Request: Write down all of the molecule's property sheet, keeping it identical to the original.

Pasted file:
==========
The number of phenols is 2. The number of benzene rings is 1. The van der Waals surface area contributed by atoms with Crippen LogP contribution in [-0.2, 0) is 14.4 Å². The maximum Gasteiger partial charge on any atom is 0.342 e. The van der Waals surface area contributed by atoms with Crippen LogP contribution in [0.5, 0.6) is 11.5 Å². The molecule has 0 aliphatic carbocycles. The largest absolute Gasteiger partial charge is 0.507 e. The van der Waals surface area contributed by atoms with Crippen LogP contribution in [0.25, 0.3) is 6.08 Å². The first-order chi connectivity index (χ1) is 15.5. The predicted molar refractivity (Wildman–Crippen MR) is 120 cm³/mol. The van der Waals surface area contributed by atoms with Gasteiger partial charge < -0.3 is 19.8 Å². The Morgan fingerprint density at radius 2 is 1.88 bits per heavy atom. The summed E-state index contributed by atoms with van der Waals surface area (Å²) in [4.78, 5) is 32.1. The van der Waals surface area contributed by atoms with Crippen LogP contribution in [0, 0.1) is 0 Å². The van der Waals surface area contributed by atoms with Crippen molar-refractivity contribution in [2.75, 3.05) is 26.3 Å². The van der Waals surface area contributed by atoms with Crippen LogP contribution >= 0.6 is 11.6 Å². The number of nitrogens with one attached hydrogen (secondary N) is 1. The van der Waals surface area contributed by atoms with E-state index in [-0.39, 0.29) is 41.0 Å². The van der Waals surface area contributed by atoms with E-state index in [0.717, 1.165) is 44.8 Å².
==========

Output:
The number of phenols is 2. The number of benzene rings is 1. The van der Waals surface area contributed by atoms with Crippen LogP contribution in [-0.2, 0) is 14.4 Å². The maximum Gasteiger partial charge on any atom is 0.342 e. The van der Waals surface area contributed by atoms with Crippen LogP contribution in [0.5, 0.6) is 11.5 Å². The molecule has 0 aliphatic carbocycles. The largest absolute Gasteiger partial charge is 0.507 e. The van der Waals surface area contributed by atoms with Crippen LogP contribution in [0.25, 0.3) is 6.08 Å². The first-order chi connectivity index (χ1) is 15.5. The predicted molar refractivity (Wildman–Crippen MR) is 120 cm³/mol. The van der Waals surface area contributed by atoms with Gasteiger partial charge < -0.3 is 19.8 Å². The Morgan fingerprint density at radius 2 is 1.88 bits per heavy atom. The summed E-state index contributed by atoms with van der Waals surface area (Å²) in [4.78, 5) is 32.1. The van der Waals surface area contributed by atoms with Crippen LogP contribution in [0, 0.1) is 0 Å². The van der Waals surface area contributed by atoms with Crippen molar-refractivity contribution in [2.75, 3.05) is 26.3 Å². The van der Waals surface area contributed by atoms with Crippen LogP contribution >= 0.6 is 11.6 Å². The number of nitrogens with one attached hydrogen (secondary N) is 1. The van der Waals surface area contributed by atoms with E-state index in [-0.39, 0.29) is 41.0 Å². The van der Waals surface area contributed by atoms with E-state index in [0.717, 1.165) is 44.8 Å².